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In Chapter 18 of John Steinbeck's novel The Grapes of Wrath, what do we learn about...
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- It suggests Granma’s willingness to sacrifice herself in the best interests of her family. Presumably she could have objected to Ma’s decision and actions, but there is no indication that she did so.
- It suggests that Ma thinks of the family as a unit that must survive as a unit, even if doing so means the loss of individuals along the way.
- It suggests Ma’s focus on the future rather than on the past.
- It suggests Ma’s strength of character – a strength that her family finds even a bit frightening.
- It suggests Ma’s honesty, since tells Granma directly that Granma cannot be helped and that she is dying.
- It suggests Ma’s trust in Granma’s own strength of character since Ma is willing to be so honest with her.
- It suggests that despite Ma’s strength, she is also emotionally vulnerable. Steinbeck thus provides further insight here into the complexity of Ma’s personality.
- It implies Ma’s sense of tenderness and her appreciation of beauty, especially in her remarks about burying Granma.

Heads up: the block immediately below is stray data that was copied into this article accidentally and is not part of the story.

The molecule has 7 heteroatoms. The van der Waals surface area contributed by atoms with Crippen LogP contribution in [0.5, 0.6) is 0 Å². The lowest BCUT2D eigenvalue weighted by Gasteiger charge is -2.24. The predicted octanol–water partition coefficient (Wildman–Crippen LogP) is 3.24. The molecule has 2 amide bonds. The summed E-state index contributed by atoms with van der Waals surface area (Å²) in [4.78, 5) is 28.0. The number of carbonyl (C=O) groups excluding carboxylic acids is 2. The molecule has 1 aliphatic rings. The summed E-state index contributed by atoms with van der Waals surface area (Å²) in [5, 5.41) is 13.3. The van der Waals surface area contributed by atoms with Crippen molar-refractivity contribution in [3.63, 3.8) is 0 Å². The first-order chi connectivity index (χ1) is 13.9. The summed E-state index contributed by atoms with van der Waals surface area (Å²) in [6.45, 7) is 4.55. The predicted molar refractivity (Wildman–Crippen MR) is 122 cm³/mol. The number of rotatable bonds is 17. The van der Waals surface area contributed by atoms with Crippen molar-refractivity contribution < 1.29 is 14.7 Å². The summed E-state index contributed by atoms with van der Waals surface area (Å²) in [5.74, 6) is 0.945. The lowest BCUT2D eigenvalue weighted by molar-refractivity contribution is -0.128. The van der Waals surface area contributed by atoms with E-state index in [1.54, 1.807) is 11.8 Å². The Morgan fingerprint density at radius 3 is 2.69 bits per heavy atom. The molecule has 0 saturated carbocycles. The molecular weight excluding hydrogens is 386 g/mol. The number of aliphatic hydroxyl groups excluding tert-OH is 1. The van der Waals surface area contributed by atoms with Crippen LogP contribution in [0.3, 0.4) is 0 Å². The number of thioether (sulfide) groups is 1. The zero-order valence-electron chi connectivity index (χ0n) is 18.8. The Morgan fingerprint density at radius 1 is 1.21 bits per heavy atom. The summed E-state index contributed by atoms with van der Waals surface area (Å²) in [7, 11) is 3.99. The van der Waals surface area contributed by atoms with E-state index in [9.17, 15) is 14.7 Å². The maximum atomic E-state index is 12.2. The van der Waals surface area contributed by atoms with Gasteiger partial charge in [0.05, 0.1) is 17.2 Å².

In Chapter 18 of John Steinbeck’s novel The Grapes of Wrath, the most important facts we learn about Granma is the fact that not only has she been seriously ill but that she in fact has died just before the family has managed to cross over into California’s Central Valley. Ma, the matriarch of the family, keeps Granma’s death a secret to the rest of the family because she is afraid that if the authorities who have stopped them discover a corpse in the truck, they will not let the family proceed with their trip. Only after the family crosses over into the land they have been seeking does Ma reveal the secret:
Ma raised her eyes and looked over the valley. “Granma’s dead.”
They looked at her, all of them, and Pa asked, “When?”
“Before they stopped us las’ night.”
“So that’s why you didn’ want ‘em to look.”
“I was afraid we wouldn’ get acrost,” she said. “I tol’ Granma we couldn’ he’p her. The fambly had ta get acrost. I tol’ her, tol’ her when she was a-dyin’. We couldn’ stop in the desert. There was the young ones—an’ Rosasharn’s baby. I tol’ her.” She put up her hands and covered her face for a moment. “She can get buried in a nice green place,” Ma said softly. “Trees aroun’ an’ a nice place. She got to lay her head down in California.”
The family looked at Ma with a little terror at her strength.
This passage is significant for a number of reasons, including the following:
Posted by vangoghfan on August 26, 2011 at 2:31 AM (Answer #1)
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